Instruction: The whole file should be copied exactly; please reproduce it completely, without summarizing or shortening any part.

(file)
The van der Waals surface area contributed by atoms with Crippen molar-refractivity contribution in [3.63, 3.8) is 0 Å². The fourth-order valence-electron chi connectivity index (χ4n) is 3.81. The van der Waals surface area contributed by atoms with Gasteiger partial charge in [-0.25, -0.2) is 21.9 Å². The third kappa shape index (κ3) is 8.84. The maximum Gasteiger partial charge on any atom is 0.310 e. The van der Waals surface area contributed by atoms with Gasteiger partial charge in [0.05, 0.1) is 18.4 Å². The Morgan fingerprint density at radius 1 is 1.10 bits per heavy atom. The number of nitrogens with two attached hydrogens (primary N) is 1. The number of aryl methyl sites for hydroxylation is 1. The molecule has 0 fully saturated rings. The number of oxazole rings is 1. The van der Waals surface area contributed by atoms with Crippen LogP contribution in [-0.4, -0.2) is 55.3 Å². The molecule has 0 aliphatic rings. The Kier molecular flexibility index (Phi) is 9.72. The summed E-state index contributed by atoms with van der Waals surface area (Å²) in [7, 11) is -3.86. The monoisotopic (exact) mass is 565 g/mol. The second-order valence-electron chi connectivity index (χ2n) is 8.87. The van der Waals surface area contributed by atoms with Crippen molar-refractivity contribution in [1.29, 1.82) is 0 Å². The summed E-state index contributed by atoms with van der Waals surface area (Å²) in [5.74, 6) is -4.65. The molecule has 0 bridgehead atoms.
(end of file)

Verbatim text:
The van der Waals surface area contributed by atoms with Crippen molar-refractivity contribution in [3.63, 3.8) is 0 Å². The fourth-order valence-electron chi connectivity index (χ4n) is 3.81. The van der Waals surface area contributed by atoms with Gasteiger partial charge in [-0.25, -0.2) is 21.9 Å². The third kappa shape index (κ3) is 8.84. The maximum Gasteiger partial charge on any atom is 0.310 e. The van der Waals surface area contributed by atoms with Gasteiger partial charge in [0.05, 0.1) is 18.4 Å². The Morgan fingerprint density at radius 1 is 1.10 bits per heavy atom. The number of nitrogens with two attached hydrogens (primary N) is 1. The number of aryl methyl sites for hydroxylation is 1. The molecule has 0 fully saturated rings. The number of oxazole rings is 1. The van der Waals surface area contributed by atoms with Crippen LogP contribution in [-0.4, -0.2) is 55.3 Å². The molecule has 0 aliphatic rings. The Kier molecular flexibility index (Phi) is 9.72. The summed E-state index contributed by atoms with van der Waals surface area (Å²) in [7, 11) is -3.86. The monoisotopic (exact) mass is 565 g/mol. The second-order valence-electron chi connectivity index (χ2n) is 8.87. The van der Waals surface area contributed by atoms with Crippen molar-refractivity contribution in [1.29, 1.82) is 0 Å². The summed E-state index contributed by atoms with van der Waals surface area (Å²) in [5.74, 6) is -4.65. The molecule has 0 bridgehead atoms.